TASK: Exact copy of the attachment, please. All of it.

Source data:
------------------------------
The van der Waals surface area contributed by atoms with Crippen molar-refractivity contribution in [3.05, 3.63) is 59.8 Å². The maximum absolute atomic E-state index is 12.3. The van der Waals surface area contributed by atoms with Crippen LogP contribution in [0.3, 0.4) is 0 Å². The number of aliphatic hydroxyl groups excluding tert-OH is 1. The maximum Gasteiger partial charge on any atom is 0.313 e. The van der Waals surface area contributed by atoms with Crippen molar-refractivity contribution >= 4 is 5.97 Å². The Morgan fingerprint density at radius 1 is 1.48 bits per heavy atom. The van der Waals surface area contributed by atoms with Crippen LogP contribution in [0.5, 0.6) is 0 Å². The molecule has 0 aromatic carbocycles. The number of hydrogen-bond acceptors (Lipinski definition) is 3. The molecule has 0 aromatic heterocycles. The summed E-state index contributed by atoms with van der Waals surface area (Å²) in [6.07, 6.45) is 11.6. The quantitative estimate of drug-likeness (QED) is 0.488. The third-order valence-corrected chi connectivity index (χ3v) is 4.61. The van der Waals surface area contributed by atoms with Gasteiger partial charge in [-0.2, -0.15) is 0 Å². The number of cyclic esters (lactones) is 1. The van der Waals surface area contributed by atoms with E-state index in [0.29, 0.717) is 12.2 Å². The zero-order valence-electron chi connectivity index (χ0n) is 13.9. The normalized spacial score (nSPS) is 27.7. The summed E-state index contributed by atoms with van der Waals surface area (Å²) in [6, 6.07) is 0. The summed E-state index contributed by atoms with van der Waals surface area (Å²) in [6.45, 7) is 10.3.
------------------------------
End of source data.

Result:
The van der Waals surface area contributed by atoms with Crippen molar-refractivity contribution in [3.05, 3.63) is 59.8 Å². The maximum absolute atomic E-state index is 12.3. The van der Waals surface area contributed by atoms with Crippen LogP contribution in [0.3, 0.4) is 0 Å². The number of aliphatic hydroxyl groups excluding tert-OH is 1. The maximum Gasteiger partial charge on any atom is 0.313 e. The van der Waals surface area contributed by atoms with Crippen molar-refractivity contribution >= 4 is 5.97 Å². The Morgan fingerprint density at radius 1 is 1.48 bits per heavy atom. The van der Waals surface area contributed by atoms with Crippen LogP contribution in [0.5, 0.6) is 0 Å². The molecule has 0 aromatic carbocycles. The number of hydrogen-bond acceptors (Lipinski definition) is 3. The molecule has 0 aromatic heterocycles. The summed E-state index contributed by atoms with van der Waals surface area (Å²) in [6.07, 6.45) is 11.6. The quantitative estimate of drug-likeness (QED) is 0.488. The third-order valence-corrected chi connectivity index (χ3v) is 4.61. The van der Waals surface area contributed by atoms with Gasteiger partial charge in [-0.2, -0.15) is 0 Å². The number of cyclic esters (lactones) is 1. The van der Waals surface area contributed by atoms with E-state index in [0.29, 0.717) is 12.2 Å². The zero-order valence-electron chi connectivity index (χ0n) is 13.9. The normalized spacial score (nSPS) is 27.7. The summed E-state index contributed by atoms with van der Waals surface area (Å²) in [6, 6.07) is 0. The summed E-state index contributed by atoms with van der Waals surface area (Å²) in [6.45, 7) is 10.3.